New Delhi: The crowd is more than usual but the diverse collage can easily be broken in one heartbeat. It’s the New Year’s eve and people from both urban and rural Punjab and Haryana have decided to summon 2021 with the protesting farmers at Singhu and Tikri borders. “At what point in history have we not resisted? For us, it is important to stand with the dissenter, that is part of the Punjabi DNA,” Harpreet Kaur from Amritsar, tells IANS, negotiating her way through the crowds. Kaur insists that her family no longer owns any land, “But this protest stands for many more things,” she says.
With people across generations, with vehicles full of food, blankets and other items arriving at the borders on the last day of 2020 to show solidarity with the protesters even as the latest round of talks resulted in two demands being met by the central government, the stretch occupied at Singhu seems straight out of a textbook version of a rebellion where classes meet on the same road and are not awkward to look into each other’s eyes.
Besides the usual slogans damning the establishment and caricatures of ministers fluttering with union flags, the speakers on modified tractors blaring peppy Punjabi numbers are getting all the attention from local kids and photographers. Yes, there is the usual caution while talking to mainstream media, but it has not led to any loss in clarity when it comes to what their future strategy will be.
“The acceptance of two demands by the central government does not mean that we would go away unless the three contentious farm laws are withdrawn,” insists Baljinder Singh from Gurdaspur, who has led several people from his region to the site and has been around for more than a month now.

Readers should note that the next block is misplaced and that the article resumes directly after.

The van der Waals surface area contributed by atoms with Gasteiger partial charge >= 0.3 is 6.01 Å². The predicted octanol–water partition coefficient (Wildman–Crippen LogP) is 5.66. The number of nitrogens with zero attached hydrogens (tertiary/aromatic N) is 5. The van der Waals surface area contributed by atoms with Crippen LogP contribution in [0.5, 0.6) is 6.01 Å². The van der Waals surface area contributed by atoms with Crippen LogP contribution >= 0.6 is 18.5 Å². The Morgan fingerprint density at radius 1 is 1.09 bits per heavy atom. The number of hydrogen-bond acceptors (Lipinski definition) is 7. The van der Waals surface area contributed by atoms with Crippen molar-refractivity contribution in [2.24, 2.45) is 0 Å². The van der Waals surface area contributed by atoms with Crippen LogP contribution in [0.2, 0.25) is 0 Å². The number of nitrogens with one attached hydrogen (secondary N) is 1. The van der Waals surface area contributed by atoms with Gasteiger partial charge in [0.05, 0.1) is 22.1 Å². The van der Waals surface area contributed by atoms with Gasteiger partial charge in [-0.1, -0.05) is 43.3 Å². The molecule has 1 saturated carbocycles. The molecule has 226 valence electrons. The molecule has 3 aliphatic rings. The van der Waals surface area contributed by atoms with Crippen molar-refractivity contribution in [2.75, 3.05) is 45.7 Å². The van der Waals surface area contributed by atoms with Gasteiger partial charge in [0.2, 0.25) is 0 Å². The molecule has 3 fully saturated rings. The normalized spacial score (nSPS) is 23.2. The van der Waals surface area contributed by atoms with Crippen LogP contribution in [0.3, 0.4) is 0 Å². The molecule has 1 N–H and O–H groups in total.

Besides multiple teams of technicians climbing tall poles to set up wi-fi antennas, the last day of the year also witnessed members of ‘Kendri Punjabi Lekhak Sabha’ leading a march to the main stage. Malkit Singh from the sabha stresses, “For Punjabi writers, it has always been paramount to remain connected to the issues being faced by the people. Our writings have always reflected ground realities. The new farm laws and their ramifications on the agriculturists concern us, and it is our duty to lend our support.”
As the shades of dusk fall, and loud music makes way for soothing shabds, lyricist and singer Bir Singh from Amritsar, who has worked with the likes of Kailash Kher and Diljit Dosanj, and has been travelling across the state to raise support against the new laws with his songs and music feels that the participation of artists in any kind of protest is bound to lend more gravity to a cause. “Culture always facilitates an emotional connect.”
The ‘walls’ of ‘Sanjhi Sath’, the debate and library space at the border, where youngsters gather in the evening to listen to elders is alive with paintings and sketches of the protest. “We feel it is important to document this movement. Society and the arts always fuel each other,” says a volunteer.
Adding that the more than moth long sit in has also resulted in a peculiar understanding between people of Punjab and Haryana, Rajdeep Singh, a visual artist from Jalandhar, who has been part of different volunteer teams since the beginning of the protest feels, “Despite sharing borders and constant exchange of people between the two states, both never had a chance to understand each other’s way of life so closely. The cultural ethos may not be very close, but this intimacy during the protest has definitely led to be more open towards each other’s mannerism, language and general outlook.”
It is now late evening, multiple bonfires have been lit. Faces, old and young are sitting around the flame. A group is watching a news report on a ‘masked’ New Year’s party in Goa on a mobile phone.